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Sprint Cup winners should be DQ’d when their cars fail post-race inspection

By admin | December 8, 2013

By Richard Allen

Chase Elliott won the Snowball Derby at the Five Flags Speedway in Pensacola, Fla. on Sunday… or so it seemed. During post-race technical inspection, the second generation driver’s car was found to be illegal and he was striped of the victory in the prestigious short track event.

Many short track sanctioning bodies and tracks employ the same policy of disqualifying race winners when violations are found in post-race tear downs.

Elliott’s car had tungsten weights placed in its frame where only lead weights are allowed. Race cars often do not meet the minimum weight standards on their own and must have weights added to the frame in order meet those requirements. Tungsten is heavier than lead, which would allow for a team to more strategically place the weights and create better handling of the car. Sanctioning bodies disallow tungsten in order to keep costs down because that material is far more expensive than lead.

If a Sprint Cup driver’s car were found to have such an infraction, the driver and team would get to keep their win and trophy but would be hit with a fine and a points reduction a few days later. This has been standard practice in NASCAR for years.

After a 1978 race in Atlanta had its winner flip flopped multiple times in the hours following the event due to a scoring snafu, NASCAR has made it policy that fans and competitors will know who the race winner was when they leave the track. That means race winning cars found to be in violation of the rules are scored as the victor even though the points and earnings may not reflect such.

That policy may have been appropriate two or three decades ago. However, it has grown obsolete in these modern times.

Had a race win been taken down in the 1980s, the results of such a move might be buried in the back of a newspaper days after the fact. It would have been a realistic possibility that some fans who attended the event might never know such a decision was made. However, in today’s social media driven society, many fans would be aware of such a change before they even walked through the front door of their homes that night.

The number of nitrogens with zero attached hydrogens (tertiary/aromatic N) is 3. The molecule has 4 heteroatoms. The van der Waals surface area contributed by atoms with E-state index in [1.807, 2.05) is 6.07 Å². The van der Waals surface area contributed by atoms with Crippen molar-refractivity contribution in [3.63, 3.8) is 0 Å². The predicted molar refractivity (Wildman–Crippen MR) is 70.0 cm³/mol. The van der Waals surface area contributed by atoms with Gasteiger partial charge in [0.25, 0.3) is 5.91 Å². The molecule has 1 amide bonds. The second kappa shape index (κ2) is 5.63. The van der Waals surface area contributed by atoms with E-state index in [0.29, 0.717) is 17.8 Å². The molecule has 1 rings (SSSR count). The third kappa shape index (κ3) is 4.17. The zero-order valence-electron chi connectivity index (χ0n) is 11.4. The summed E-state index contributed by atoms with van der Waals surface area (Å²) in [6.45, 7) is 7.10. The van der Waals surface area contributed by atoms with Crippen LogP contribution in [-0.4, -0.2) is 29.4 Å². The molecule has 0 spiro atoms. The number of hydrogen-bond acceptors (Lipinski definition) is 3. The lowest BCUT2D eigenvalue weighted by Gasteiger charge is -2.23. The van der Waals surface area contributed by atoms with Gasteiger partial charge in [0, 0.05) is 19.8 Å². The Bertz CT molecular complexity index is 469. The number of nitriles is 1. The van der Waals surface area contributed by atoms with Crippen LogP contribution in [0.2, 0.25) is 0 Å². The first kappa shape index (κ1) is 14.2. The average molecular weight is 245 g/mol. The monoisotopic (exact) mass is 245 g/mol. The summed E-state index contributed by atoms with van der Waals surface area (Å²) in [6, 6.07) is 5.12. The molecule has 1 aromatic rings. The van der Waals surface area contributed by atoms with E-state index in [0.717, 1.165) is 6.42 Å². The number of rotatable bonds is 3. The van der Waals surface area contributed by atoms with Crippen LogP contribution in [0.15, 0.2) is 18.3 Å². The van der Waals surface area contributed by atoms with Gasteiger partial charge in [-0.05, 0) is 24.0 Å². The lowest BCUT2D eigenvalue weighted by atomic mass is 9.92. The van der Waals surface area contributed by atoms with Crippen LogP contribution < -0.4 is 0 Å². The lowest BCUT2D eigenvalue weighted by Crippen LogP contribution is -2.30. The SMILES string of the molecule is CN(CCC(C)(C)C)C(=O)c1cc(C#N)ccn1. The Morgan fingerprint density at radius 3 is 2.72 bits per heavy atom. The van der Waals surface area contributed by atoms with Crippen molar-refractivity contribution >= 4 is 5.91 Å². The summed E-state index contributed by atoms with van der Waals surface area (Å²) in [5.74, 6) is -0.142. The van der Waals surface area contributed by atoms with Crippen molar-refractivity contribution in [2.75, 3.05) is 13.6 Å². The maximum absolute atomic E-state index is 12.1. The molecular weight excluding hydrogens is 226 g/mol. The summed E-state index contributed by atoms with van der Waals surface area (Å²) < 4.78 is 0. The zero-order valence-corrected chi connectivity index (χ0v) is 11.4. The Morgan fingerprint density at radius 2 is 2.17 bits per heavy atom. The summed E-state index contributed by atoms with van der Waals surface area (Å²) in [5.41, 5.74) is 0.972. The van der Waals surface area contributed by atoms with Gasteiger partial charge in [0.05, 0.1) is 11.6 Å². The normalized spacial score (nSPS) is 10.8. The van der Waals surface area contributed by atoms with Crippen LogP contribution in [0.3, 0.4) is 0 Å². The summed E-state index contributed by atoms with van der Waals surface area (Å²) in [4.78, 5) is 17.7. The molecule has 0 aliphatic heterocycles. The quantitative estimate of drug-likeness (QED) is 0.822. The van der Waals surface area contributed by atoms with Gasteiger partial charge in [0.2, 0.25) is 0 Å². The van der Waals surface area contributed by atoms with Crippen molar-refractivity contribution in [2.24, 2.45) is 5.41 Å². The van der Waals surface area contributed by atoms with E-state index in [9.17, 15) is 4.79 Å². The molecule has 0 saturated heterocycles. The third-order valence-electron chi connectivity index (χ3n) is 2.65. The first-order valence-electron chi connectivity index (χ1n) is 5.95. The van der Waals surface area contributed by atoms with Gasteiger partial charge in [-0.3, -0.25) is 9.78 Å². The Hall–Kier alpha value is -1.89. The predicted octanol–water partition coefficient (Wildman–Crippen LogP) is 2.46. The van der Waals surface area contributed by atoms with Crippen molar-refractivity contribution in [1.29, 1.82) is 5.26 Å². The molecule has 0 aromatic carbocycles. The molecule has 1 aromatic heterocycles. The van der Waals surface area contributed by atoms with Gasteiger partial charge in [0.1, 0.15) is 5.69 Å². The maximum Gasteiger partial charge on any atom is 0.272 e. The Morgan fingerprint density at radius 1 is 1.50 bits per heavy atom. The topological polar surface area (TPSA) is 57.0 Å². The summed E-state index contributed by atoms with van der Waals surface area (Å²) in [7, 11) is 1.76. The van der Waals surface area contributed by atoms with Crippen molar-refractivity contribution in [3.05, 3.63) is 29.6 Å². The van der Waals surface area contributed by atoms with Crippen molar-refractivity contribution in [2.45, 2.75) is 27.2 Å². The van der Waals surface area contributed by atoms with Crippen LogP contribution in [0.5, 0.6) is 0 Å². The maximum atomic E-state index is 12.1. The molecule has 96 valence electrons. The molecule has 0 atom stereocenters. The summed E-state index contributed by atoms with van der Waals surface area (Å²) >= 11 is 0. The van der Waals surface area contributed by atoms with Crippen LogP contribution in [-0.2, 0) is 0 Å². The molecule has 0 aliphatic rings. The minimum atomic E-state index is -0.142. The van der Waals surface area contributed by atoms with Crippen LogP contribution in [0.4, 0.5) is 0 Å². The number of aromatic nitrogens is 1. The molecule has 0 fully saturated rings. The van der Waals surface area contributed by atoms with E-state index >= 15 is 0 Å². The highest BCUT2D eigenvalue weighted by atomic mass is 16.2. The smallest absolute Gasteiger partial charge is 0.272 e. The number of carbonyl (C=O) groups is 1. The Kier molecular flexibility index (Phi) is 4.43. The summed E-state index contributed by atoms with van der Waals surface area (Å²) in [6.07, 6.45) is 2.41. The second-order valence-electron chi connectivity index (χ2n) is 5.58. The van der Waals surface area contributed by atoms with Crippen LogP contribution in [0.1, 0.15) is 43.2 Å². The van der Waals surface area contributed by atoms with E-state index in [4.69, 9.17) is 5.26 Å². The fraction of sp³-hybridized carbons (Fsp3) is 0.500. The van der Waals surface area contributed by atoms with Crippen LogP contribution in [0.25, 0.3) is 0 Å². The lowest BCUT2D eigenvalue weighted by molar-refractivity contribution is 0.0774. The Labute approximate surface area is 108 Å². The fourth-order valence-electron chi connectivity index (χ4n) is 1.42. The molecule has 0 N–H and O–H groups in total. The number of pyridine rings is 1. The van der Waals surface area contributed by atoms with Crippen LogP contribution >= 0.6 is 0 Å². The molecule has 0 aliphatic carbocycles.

It seems silly to have the “winner” of a race score fewer points than drivers who finished outside the top-10.

Set the standards each car is expected to meet. In some areas, such as fender heights, small tolerances might be made to allow for the wear and tear of an event. Then let it be known to drivers, crew chiefs and owners that if they choose to play within those areas of tolerances, they run the risk of outright disqualification.

It would probably be remarkable how many fewer times cars fail post-race tech if such a policy were put in place.

In the opinion of this writer, races such as the Snowball Derby have it right. If a car fails inspection, it and its driver do not deserve to be labeled as winners. NASCAR needs to adopt that same policy.

Topics: Articles |

12 Responses to “Sprint Cup winners should be DQ’d when their cars fail post-race inspection”

  1. Leto Says:
    December 8th, 2013 at 11:40 pm

    Tungsten is NOT heavier than lead; it’s denser. And yes, there is a difference. It means that a smaller amount of tungsten would be needed to get the same weight when compared to lead.

    The reason NASCAR won’t change the rule any more is because of the huge amount of money that sponsors and teams put forth. Not to mention that a large portion of the “violations” that come out any more after a race are small things like a part breaking halfway through the race and causing the car to be too low in post-race inspection.